How to Fix It


I want to encourage you to learn a new tune regularly – at least once a month. But if you’re at home, practicing on your own, how do you know if you got it right, and how do you correct errors? 

Most of you will be able hear when something doesn’t sound right in your music. Personally, I find a recording of the new tune I am learning (usually on YouTube) and listen to it several times before beginning to learn just the melody. But if I’m not sure that I nailed it, I record myself and listen back to see where the differences are. Now some differences may be due to the fact that I am already hearing my personal arrangement come together in my head. But other differences are, plainly spoken, errors.

If you can identify any errors, I have some suggestions on how to fix them.

  • Errors in Rhythm:
    • Put down the instrument, and clap the rhythm while saying the counts out loud with a metronome.
    • Play just the melody line, one note only, on your instrument.
    • Now play it correctly strumming or hammering the chords with the melody.
    • Repeat a troublesome measure several times before moving on.
  • Issues with Coordination:
    Does your right hand have trouble staying in rhythm with your left hand. Is there a hand that is lagging behind the other. You’re not alone.
    • First, identify the measure or section where your coordination falls apart.
    • Practice the melody alone before adding the chords.
    • You could practice exercises away from your instrument, such as that old one of patting your head while rubbing your belly. No kidding – it will help.
    • Practice the measure with a different rhythm. After the suggestions in our first section on how to fix errors, it sounds counterintuitive. But it really helps. It takes more concentration and makes that section seem easier to play afterwards.
  • Tone and Balance:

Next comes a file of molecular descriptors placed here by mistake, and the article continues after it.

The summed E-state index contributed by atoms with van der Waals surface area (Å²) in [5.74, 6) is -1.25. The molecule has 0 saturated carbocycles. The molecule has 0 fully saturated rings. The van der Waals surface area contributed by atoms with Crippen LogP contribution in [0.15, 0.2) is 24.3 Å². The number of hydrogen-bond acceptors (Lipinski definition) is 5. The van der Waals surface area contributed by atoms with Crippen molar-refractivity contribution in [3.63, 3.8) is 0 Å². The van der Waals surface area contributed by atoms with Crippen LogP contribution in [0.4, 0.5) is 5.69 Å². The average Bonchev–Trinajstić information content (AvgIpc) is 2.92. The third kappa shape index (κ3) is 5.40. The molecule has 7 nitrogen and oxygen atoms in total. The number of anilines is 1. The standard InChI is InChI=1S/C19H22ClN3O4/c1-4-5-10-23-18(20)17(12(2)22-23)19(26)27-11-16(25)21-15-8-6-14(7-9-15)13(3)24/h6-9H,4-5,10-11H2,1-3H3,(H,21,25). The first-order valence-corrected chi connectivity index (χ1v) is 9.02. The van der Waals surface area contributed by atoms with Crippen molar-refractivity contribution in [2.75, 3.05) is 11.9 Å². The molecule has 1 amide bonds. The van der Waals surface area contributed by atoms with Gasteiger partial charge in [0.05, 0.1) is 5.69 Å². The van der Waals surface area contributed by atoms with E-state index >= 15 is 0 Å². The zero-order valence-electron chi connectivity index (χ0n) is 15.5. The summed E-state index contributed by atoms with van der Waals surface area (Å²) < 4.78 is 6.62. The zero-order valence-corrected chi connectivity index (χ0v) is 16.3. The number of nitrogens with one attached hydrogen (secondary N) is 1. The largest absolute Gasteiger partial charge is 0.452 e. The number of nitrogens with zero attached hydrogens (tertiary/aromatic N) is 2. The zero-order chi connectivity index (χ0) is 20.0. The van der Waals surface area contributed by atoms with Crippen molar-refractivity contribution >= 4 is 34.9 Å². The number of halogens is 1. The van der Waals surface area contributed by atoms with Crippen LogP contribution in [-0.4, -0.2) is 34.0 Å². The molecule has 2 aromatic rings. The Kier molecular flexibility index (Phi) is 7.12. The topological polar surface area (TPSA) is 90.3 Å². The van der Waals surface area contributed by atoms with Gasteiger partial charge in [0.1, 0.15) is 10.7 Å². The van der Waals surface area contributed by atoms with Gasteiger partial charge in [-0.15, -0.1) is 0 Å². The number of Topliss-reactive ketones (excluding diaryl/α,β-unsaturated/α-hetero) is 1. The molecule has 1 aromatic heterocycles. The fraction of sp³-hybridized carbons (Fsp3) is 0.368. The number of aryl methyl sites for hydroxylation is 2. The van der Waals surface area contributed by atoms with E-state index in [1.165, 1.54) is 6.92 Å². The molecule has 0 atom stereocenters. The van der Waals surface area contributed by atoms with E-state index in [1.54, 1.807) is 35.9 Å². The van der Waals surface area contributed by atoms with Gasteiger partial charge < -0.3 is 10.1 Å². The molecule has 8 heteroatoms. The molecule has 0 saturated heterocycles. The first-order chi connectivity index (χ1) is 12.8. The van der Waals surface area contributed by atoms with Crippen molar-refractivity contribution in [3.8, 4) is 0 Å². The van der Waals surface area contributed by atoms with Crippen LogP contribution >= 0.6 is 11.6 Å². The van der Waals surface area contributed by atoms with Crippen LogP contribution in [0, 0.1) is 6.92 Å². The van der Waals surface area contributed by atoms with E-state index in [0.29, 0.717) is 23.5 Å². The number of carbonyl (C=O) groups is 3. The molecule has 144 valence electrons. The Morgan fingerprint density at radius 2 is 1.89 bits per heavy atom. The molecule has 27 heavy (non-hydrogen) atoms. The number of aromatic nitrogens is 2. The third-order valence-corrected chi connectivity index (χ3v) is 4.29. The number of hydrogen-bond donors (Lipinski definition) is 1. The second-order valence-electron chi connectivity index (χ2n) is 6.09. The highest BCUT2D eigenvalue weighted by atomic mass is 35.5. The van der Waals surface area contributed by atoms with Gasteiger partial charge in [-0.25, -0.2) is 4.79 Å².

Early in my dulcimer career, I was told after playing a medley of hymns at church that I had added so much embellishment to my arrangements that the melody was lost. The pastor said he couldn’t recognize some of the hymns I was playing. (And he was a professional country singer turned pastor, so he knew his stuff.)  Aaaarrrrgh! That was a rude but necessary awakening!
    • Be sure to play the melody notes a little louder than the connecting, chording notes – so the melody stands out.
    • Record yourself and see if the melody can be clearly heard and recognized.
  • Changing Chords Smoothly:
    • Problems with shifts in chords on the mountain dulcimer are often due to awkward fingering. Check to be sure you are using the best choice and/or combination of fingers.
    • For hammered dulcimer players, it can be due to an awkward arrangement of left vs. right hand hammering as you play the chord. Experiment to find the best hammering hand with which to start the new chord.
    • Tension in the shoulders is often the cause of rough chord transitions. Keep relaxed and use natural movements of the arms and hands.
    • If you are reading tabs, always be looking at least one measure ahead so you’re ready for the next chord change.

If you can identify the problem, you can solve it. Remember, the continuous repetition of an error makes it stick in your head and hands forever. So take the time to get it right from the very beginning.

Happy dulcimering,



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